It was one of the deadliest Atlantic hurricanes of history. The storm killed almost 4,100 people overall with most of them in Florida where the death toll rose to 2,500. It is the third deadliest natural disaster in the US with only the Galveston hurricane of 1900 and the 1906 San Francisco earthquake claiming more lives. Katrina, the deadliest hurricane of this millennia and third overall, claimed 1,836 lives. The Okeechobee hurricane destroyed 1,711 homes in West Palm Beach with the storm surge contributing greatly to the problem. It reached a height of 20 feet and swept away homes throughout the region. The storm continued to damage properties up the eastern seaboard and the total damages in Florida were assessed at $25 million. The damages throughout the path of the storm totaled $100 million or about $1.3 billion today.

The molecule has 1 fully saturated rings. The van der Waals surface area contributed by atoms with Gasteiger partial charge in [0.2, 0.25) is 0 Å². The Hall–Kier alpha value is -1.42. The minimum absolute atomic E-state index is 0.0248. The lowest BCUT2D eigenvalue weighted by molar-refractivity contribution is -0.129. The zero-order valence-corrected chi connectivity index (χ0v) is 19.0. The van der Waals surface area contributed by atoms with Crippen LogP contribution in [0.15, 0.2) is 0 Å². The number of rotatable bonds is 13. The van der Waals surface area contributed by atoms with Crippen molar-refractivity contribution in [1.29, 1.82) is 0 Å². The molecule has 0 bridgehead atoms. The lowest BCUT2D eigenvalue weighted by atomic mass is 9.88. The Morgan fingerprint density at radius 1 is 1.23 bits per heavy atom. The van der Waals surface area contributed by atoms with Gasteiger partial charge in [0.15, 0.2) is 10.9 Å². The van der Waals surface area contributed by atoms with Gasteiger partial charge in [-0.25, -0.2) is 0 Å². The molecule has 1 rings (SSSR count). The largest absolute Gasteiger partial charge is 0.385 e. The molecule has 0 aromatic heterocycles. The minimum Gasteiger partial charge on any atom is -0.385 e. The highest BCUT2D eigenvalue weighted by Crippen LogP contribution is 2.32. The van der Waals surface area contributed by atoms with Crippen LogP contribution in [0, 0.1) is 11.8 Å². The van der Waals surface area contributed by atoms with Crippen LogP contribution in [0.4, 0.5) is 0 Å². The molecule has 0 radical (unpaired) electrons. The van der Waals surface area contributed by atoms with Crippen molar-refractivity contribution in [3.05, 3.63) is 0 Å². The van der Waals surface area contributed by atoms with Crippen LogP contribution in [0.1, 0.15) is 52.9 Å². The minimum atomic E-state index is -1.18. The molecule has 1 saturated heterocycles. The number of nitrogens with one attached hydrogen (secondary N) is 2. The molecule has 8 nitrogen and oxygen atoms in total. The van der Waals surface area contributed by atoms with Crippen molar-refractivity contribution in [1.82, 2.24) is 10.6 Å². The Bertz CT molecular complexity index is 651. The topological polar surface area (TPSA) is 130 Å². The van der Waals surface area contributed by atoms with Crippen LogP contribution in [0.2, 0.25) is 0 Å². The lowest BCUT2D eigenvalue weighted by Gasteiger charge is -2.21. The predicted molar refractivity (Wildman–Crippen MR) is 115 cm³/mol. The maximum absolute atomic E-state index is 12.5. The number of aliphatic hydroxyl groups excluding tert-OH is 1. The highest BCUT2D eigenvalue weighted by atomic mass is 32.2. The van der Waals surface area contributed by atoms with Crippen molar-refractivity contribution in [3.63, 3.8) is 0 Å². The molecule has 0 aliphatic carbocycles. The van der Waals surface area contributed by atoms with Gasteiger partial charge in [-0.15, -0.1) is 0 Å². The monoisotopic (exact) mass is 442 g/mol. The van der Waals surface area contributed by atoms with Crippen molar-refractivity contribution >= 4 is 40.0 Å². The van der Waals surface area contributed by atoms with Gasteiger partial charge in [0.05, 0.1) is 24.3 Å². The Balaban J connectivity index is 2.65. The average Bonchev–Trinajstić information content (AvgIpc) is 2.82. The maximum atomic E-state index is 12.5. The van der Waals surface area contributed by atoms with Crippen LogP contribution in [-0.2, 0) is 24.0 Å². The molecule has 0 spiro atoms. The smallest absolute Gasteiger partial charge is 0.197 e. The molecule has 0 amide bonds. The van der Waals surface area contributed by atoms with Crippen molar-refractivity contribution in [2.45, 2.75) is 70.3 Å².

The pessimist complains about the wind; the optimist expects it to change; the realist adjusts the sails. William – Arthur Ward

The three great elemental sounds in nature are the sound of rain, the sound of wind in a primeval wood, and the sound of outer ocean on a beach. – Henry Beston

To reach a port we must sail, sometimes with the wind, and sometimes against it. But we must not drift or lie at anchor. – Oliver Wendell Holmes, Sr.

Notice that the stiffest tree is most easily cracked, while the bamboo or willow survives by bending with the wind. – Bruce Lee



September 16

Posted in History by patriciahysell on September 16, 2017

1956: TCN-9 begins broadcasting. Television is the broadcasting of moving images and sound, beamed from one location as radio waves and into a specialized receiver made for the purpose and set at the same frequency as the broadcast. Early transmissions were only possible in monochrome or black and white. The first television station in the world was developed in Schenectady, New York at the General Electric facility there. They first sent programming out into the world in 1928. The methodology of the time has been totally superseded by new technology, but the idea remains the same. A station sends out signals which the owner’s receiver decodes into images and sounds.